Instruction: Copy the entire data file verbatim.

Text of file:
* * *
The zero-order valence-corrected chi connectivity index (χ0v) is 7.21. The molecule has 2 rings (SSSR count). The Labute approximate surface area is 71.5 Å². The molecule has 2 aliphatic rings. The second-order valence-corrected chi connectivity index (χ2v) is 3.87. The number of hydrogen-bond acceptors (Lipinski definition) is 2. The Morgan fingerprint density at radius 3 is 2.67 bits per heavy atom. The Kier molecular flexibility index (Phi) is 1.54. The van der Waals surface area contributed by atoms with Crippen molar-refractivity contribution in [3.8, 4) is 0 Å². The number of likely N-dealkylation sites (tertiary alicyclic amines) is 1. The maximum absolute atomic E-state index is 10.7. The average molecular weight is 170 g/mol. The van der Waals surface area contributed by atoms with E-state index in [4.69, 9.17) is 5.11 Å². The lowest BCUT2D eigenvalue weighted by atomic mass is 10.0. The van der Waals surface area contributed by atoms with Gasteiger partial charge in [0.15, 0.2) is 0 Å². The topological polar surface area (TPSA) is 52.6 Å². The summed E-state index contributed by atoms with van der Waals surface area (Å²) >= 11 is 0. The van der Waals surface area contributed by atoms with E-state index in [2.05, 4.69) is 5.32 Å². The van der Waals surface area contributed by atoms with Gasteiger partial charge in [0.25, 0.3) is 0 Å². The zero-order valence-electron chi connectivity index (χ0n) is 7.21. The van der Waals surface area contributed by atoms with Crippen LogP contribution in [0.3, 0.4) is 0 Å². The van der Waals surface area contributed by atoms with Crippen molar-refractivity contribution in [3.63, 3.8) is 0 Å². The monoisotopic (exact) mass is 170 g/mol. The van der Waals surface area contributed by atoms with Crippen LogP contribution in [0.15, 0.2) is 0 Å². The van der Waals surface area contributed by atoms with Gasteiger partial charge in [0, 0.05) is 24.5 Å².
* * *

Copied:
The zero-order valence-corrected chi connectivity index (χ0v) is 7.21. The molecule has 2 rings (SSSR count). The Labute approximate surface area is 71.5 Å². The molecule has 2 aliphatic rings. The second-order valence-corrected chi connectivity index (χ2v) is 3.87. The number of hydrogen-bond acceptors (Lipinski definition) is 2. The Morgan fingerprint density at radius 3 is 2.67 bits per heavy atom. The Kier molecular flexibility index (Phi) is 1.54. The van der Waals surface area contributed by atoms with Crippen molar-refractivity contribution in [3.8, 4) is 0 Å². The number of likely N-dealkylation sites (tertiary alicyclic amines) is 1. The maximum absolute atomic E-state index is 10.7. The average molecular weight is 170 g/mol. The van der Waals surface area contributed by atoms with E-state index in [4.69, 9.17) is 5.11 Å². The lowest BCUT2D eigenvalue weighted by atomic mass is 10.0. The van der Waals surface area contributed by atoms with Gasteiger partial charge in [0.15, 0.2) is 0 Å². The topological polar surface area (TPSA) is 52.6 Å². The summed E-state index contributed by atoms with van der Waals surface area (Å²) >= 11 is 0. The van der Waals surface area contributed by atoms with E-state index in [2.05, 4.69) is 5.32 Å². The van der Waals surface area contributed by atoms with Gasteiger partial charge in [0.25, 0.3) is 0 Å². The zero-order valence-electron chi connectivity index (χ0n) is 7.21. The van der Waals surface area contributed by atoms with Crippen LogP contribution in [0.3, 0.4) is 0 Å². The van der Waals surface area contributed by atoms with Crippen molar-refractivity contribution in [3.63, 3.8) is 0 Å². The monoisotopic (exact) mass is 170 g/mol. The van der Waals surface area contributed by atoms with Crippen LogP contribution in [0.15, 0.2) is 0 Å². The van der Waals surface area contributed by atoms with Gasteiger partial charge in [0, 0.05) is 24.5 Å².